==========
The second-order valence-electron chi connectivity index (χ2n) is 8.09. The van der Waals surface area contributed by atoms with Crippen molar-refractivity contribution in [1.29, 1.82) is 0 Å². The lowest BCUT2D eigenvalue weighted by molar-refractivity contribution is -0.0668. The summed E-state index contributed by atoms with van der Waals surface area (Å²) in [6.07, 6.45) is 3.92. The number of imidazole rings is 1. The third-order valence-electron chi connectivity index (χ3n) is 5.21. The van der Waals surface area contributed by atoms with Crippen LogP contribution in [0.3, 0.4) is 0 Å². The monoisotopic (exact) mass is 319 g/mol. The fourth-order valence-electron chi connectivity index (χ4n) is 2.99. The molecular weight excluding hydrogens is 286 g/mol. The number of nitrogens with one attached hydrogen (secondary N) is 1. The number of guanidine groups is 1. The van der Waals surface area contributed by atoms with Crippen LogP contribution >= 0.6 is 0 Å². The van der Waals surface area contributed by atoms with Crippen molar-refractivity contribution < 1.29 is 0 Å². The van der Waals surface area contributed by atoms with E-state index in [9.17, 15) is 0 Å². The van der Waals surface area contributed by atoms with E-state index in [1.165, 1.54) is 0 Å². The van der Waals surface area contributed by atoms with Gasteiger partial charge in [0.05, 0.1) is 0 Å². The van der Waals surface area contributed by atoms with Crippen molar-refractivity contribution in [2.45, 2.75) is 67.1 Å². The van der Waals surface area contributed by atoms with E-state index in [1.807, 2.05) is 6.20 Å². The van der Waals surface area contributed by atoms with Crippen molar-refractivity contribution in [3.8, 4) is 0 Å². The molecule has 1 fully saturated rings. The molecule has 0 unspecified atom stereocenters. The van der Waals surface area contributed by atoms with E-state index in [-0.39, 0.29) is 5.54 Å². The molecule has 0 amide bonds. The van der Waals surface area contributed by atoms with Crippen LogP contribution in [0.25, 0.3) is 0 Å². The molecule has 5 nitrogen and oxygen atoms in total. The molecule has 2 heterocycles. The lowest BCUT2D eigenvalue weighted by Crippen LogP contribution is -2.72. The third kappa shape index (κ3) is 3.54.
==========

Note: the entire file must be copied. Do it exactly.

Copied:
The second-order valence-electron chi connectivity index (χ2n) is 8.09. The van der Waals surface area contributed by atoms with Crippen molar-refractivity contribution in [1.29, 1.82) is 0 Å². The lowest BCUT2D eigenvalue weighted by molar-refractivity contribution is -0.0668. The summed E-state index contributed by atoms with van der Waals surface area (Å²) in [6.07, 6.45) is 3.92. The number of imidazole rings is 1. The third-order valence-electron chi connectivity index (χ3n) is 5.21. The van der Waals surface area contributed by atoms with Crippen LogP contribution in [0.3, 0.4) is 0 Å². The monoisotopic (exact) mass is 319 g/mol. The fourth-order valence-electron chi connectivity index (χ4n) is 2.99. The molecular weight excluding hydrogens is 286 g/mol. The number of nitrogens with one attached hydrogen (secondary N) is 1. The number of guanidine groups is 1. The van der Waals surface area contributed by atoms with Crippen LogP contribution >= 0.6 is 0 Å². The van der Waals surface area contributed by atoms with Crippen molar-refractivity contribution < 1.29 is 0 Å². The van der Waals surface area contributed by atoms with E-state index in [9.17, 15) is 0 Å². The van der Waals surface area contributed by atoms with E-state index in [1.165, 1.54) is 0 Å². The van der Waals surface area contributed by atoms with Gasteiger partial charge in [0.05, 0.1) is 0 Å². The van der Waals surface area contributed by atoms with Crippen molar-refractivity contribution in [2.45, 2.75) is 67.1 Å². The van der Waals surface area contributed by atoms with E-state index in [1.807, 2.05) is 6.20 Å². The van der Waals surface area contributed by atoms with Crippen molar-refractivity contribution in [3.8, 4) is 0 Å². The molecule has 1 fully saturated rings. The molecule has 0 unspecified atom stereocenters. The van der Waals surface area contributed by atoms with E-state index in [-0.39, 0.29) is 5.54 Å². The molecule has 0 amide bonds. The van der Waals surface area contributed by atoms with Crippen LogP contribution in [0.25, 0.3) is 0 Å². The molecule has 5 nitrogen and oxygen atoms in total. The molecule has 2 heterocycles. The lowest BCUT2D eigenvalue weighted by Crippen LogP contribution is -2.72. The third kappa shape index (κ3) is 3.54.